Sydney startup Get To Sleep Easy wants to bring the safety of the hospital bed to homes
Modern healthcare has come a long way, but there are still some surprisingly low-tech issues that are in want of a solution.
One such issue is that of the bed: having a hospital-style bed, complete with rails and the ability to sit patients up, can help with the likes of fall prevention and assist patients recovering from pneumonia, however these beds are prohibitively expensive for most people at home or in aged care.
Looking to make them cheaper is Sydney startup Get To Sleep Easy. Founded by 24 year old medical student and ex-cancer patient Nikhil Autar, the Sydney startup was born out of both Autar’s own experiences while sick, and those of friends he lost to illness.
“My own experiences with falls, pneumonia, and pressure sores, and acute awareness of how much suffering, and how much of a drain to resources and staff time these things – which can be prevented – were, stirred up a passion to do something about it,” Autar said.
Familiar with the issue anecdotally, Autar began reading up on the problem and realised it was a big one: treating pressure sores, or ulcers, costs up to US$11 billion per year alone, with about 60,000 patients dying as a direct result of a pressure ulcer each year.
“After talking to dozens of nurses, faculty managers, procurement officers, and patients and caretakers, I realised that indeed, something affordable and automatic was required,” Autar said.
Where better to start, he thought, than the hospital bed?
“Assisting patients in sitting up is shown to reduce the rate of falls by 30 percent. Time in hospital with pneumonia goes down by 35 percent when sitting up and is recommended by physician and surgical guides the world over, but is so hard to do when you’re sick, and indeed, dangerous when you’re at risk of falling,” Autar said.
His solution is the ‘Smart Inclining Bed’, a device that Autar explained sits on top of any regular bed to convert it into a hospital-style bed for a fraction of the price.
An upgrade will see smart sensors installed underneath to map a patient’s movements, and in turn alert caretakers if something is wrong, such as if a patient has fallen, has stopped breathing, or is developing a pressure sore.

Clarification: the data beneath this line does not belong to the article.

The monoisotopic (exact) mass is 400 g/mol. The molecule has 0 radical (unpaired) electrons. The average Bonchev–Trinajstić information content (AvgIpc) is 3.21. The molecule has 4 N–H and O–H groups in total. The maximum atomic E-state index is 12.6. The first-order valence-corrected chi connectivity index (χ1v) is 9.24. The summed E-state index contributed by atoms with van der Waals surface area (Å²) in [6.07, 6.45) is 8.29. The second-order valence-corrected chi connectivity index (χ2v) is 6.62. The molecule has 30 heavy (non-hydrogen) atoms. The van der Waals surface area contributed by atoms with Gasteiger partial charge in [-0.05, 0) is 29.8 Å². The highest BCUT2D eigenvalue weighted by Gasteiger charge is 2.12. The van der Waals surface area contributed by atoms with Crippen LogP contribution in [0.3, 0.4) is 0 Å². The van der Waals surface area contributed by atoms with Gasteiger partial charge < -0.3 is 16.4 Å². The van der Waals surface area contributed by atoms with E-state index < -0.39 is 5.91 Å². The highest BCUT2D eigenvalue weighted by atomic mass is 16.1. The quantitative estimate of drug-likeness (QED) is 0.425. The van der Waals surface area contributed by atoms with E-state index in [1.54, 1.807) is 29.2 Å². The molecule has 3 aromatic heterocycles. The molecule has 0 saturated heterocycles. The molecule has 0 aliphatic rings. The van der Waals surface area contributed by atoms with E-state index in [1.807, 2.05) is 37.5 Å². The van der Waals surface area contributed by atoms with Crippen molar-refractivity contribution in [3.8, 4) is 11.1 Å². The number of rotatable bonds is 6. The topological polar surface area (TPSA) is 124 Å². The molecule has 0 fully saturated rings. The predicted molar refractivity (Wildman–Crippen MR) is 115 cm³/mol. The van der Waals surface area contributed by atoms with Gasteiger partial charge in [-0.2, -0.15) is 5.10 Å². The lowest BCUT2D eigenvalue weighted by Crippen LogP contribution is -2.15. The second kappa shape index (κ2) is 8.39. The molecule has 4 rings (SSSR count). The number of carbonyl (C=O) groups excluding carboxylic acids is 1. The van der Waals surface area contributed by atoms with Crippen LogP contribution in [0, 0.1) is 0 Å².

Autar has primarily been self-funding the startup with the winnings from poker tournaments.
“I started playing the game four years ago, as it distracted me from chronic pain that made my life miserable. But soon, I fell in love with the strategy of the game. Playing online accelerated my development, and soon I started playing professionally,” he explained.
The startup has also taken part in the Founders in Residence program at the University of New South Wales, and received a handful of grants and prizes from pitching competitions.
Autar believes the startup has a diverse market, from those with chronic conditions who want something to help make their bed at home more comfortable, to nursing homes.
“We’ve also gotten interest from developing countries’ disaster relief NGOs and hospitals for our affordable alternative to the hospital bed,” he said.
“With countries like India set to triple its number of hospital beds over the coming decades, we know this is another large market for our product, and we’re already working with partners in Africa and Pakistan to help create a product that services them too.”
According to Autar, the key to getting this far has been extensive consultation with potential partners and customers – important for any startup, but perhaps even more so for one developing a physical product.
“It can seem like it’s really hard to ‘get an in’ with people to start with. But calling up people, asking to meet for coffees and being honest about your intentions, and asking for help, is the best way to reach people. We called up many nursing homes to start this process,” he said.
“But many of our partners came from interacting with the local startup community, and other startups. There is a surprising amount out there to help budding founders succeed – and many of the opportunities and partners we’ve gotten now have come from pitching in competitions, meeting up and accessing coaching services out there.
“Put yourself out there as soon as possible, and you’ll give yourself the highest chance of meeting key partners who can be the difference between success and failure.”
Working with Australian Unity and an aged care home in Sydney’s eastern suburbs, the startup has received a grant from Jobs for NSW to develop its MVP and hopes to launch the bed by October.
It is also working to release an app, Centered Around You, in the next two months that Autar explained will provide users with basic advice around factors such as eating, sleep, and wellness.
Image: Nikhil Autar. Source: Supplied.